The results will lead to concrete proposals to be put in place from 2016. This action is in addition to measures that are already underway, such as more space for cyclists and pedestrians, and firm enforcement of the rules regarding illegal hotels.
Like other European cities, Amsterdam attracts a great number of people. The number of residents is growing and the number of visitors has also increased in recent years. The College of Mayor and Alderpersons views the city's growth as a positive development – growth brings vibrancy to the city, inspiring opportunity and prosperity. But at times, in some places residents experience nuisance and inconvenience. With more than 10,000 new residents per year and an increasing number of visitors, it is time to determine a course that ensures the city remains attractive for everyone. This must consider residents and the welcoming reputation of the city. For this reason, the College of Mayor and Alderpersons has drawn up a starting document titled City in Balance.
City in Balance is an initial analysis that explains the city's success. It is an exploration of long-term decisions and lists the measures that the City is already taking in areas where bottlenecks arise. For example, in the inner city more space has been made for cyclists and pedestrians, such as in the Haarlemmerstraat and the 9 Streets. Combatting illegal hotels is also a priority and last week it was announced that the City is making a sizeable investment in increasing enforcement. They also want to build 5,000 additional homes per year. In addition, Sloterplas (a lake in the West area of Amsterdam) will be transformed into a new recreation area for Amsterdammers and visitors alike. Throughout the year, there remains a continuous effort to spread visitors across the city, especially during major events such as King's Day and New Year's Eve.
The experiments that begin this year are aimed at making more space and reducing nuisance, and their results may lead to permanent measures. The streets around Rembrandtplein (one of Amsterdam’s most popular nightlife areas) will become pedestrian zones on Friday and Saturday nights, with more parking spaces available for bicycles. The City of Amsterdam and local businesses are launching a new partnership to combat nuisance caused by pub- and club-goers. On the Nieuwmarkt (square in the city centre) there will be a trial of specific loading/unloading times; one section of the square will become a car-free zone; and more space will be created for bicycles. The Appelsap music festival will move to the Flevopark. A test using iBeacon technology to provide better information to visitors will be held between Amsterdam Central Station and the former Marine Etablissement Amsterdam, with the aim of avoiding nuisance caused by overcrowding. And during SAIL Amsterdam 2015 (the largest public event in the Netherlands), new technologies will be used to investigate ways of making visitor flows more predictable and manageable.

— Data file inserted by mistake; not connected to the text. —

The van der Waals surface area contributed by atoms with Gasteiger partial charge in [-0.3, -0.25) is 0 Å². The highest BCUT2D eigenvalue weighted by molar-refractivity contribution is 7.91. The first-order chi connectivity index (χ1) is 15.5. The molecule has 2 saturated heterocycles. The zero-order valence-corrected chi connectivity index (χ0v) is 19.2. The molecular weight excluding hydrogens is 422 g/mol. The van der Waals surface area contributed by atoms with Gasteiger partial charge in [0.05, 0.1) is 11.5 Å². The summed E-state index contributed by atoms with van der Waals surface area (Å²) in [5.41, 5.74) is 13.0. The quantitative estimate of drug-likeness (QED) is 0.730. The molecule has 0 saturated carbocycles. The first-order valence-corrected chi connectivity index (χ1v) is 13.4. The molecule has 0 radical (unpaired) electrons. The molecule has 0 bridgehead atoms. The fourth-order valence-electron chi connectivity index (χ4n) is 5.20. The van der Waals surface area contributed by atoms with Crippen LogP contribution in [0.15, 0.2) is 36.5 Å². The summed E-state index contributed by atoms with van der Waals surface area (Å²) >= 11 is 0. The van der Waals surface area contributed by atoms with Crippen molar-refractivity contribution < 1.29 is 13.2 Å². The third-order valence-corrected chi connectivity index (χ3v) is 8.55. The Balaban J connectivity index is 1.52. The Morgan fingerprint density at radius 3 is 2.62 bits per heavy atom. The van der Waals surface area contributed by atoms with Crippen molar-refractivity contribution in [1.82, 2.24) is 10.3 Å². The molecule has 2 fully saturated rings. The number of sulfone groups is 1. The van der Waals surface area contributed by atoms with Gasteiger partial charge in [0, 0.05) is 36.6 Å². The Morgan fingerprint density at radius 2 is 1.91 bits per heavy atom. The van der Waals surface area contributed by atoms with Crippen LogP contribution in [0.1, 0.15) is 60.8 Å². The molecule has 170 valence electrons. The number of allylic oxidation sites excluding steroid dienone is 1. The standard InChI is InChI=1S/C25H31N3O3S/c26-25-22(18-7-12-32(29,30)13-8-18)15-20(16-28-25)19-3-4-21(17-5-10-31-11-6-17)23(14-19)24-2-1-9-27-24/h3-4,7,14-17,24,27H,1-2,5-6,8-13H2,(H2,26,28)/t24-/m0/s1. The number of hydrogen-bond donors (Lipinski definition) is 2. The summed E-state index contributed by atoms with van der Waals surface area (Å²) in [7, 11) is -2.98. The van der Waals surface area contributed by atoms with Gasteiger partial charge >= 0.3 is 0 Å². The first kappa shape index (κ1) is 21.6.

Objective measurements and figures are essential in order to be able to select the right measures. We know a great deal already, but existing information can be better utilised and additional research will lead to increased knowledge. For example, more sophisticated research will be carried out into activity in the inner city, and traffic and visitor flows will be better mapped.
The City in Balance document is the result of many discussions with residents, businesses, academic institutions, governmental committees from the city districts and other stakeholders. These discussions will continue on a regular basis.